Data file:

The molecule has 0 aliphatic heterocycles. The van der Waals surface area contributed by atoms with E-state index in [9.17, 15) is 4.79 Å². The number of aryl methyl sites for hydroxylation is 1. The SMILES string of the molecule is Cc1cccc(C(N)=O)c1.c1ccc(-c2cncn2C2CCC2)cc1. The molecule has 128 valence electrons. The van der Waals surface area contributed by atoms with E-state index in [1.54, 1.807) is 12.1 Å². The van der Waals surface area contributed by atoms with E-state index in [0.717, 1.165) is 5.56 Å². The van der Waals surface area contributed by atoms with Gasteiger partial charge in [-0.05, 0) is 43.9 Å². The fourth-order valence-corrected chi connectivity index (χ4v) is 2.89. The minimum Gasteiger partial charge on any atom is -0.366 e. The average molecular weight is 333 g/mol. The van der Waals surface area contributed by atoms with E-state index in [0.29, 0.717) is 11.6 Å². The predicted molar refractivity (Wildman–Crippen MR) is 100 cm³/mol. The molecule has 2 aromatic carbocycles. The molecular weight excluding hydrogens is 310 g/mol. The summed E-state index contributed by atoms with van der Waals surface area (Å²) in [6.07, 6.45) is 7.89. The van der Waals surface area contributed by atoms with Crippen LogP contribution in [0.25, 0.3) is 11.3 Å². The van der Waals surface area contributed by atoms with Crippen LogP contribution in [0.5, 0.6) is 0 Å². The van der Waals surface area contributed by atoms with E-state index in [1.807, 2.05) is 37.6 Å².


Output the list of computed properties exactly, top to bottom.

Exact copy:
The molecule has 0 aliphatic heterocycles. The van der Waals surface area contributed by atoms with E-state index in [9.17, 15) is 4.79 Å². The number of aryl methyl sites for hydroxylation is 1. The SMILES string of the molecule is Cc1cccc(C(N)=O)c1.c1ccc(-c2cncn2C2CCC2)cc1. The molecule has 128 valence electrons. The van der Waals surface area contributed by atoms with E-state index in [1.54, 1.807) is 12.1 Å². The van der Waals surface area contributed by atoms with E-state index in [0.717, 1.165) is 5.56 Å². The van der Waals surface area contributed by atoms with Gasteiger partial charge in [-0.05, 0) is 43.9 Å². The fourth-order valence-corrected chi connectivity index (χ4v) is 2.89. The minimum Gasteiger partial charge on any atom is -0.366 e. The average molecular weight is 333 g/mol. The van der Waals surface area contributed by atoms with E-state index in [0.29, 0.717) is 11.6 Å². The predicted molar refractivity (Wildman–Crippen MR) is 100 cm³/mol. The molecule has 2 aromatic carbocycles. The molecular weight excluding hydrogens is 310 g/mol. The summed E-state index contributed by atoms with van der Waals surface area (Å²) in [6.07, 6.45) is 7.89. The van der Waals surface area contributed by atoms with Crippen LogP contribution in [0.25, 0.3) is 11.3 Å². The van der Waals surface area contributed by atoms with Crippen LogP contribution in [0.5, 0.6) is 0 Å². The van der Waals surface area contributed by atoms with E-state index in [1.807, 2.05) is 37.6 Å².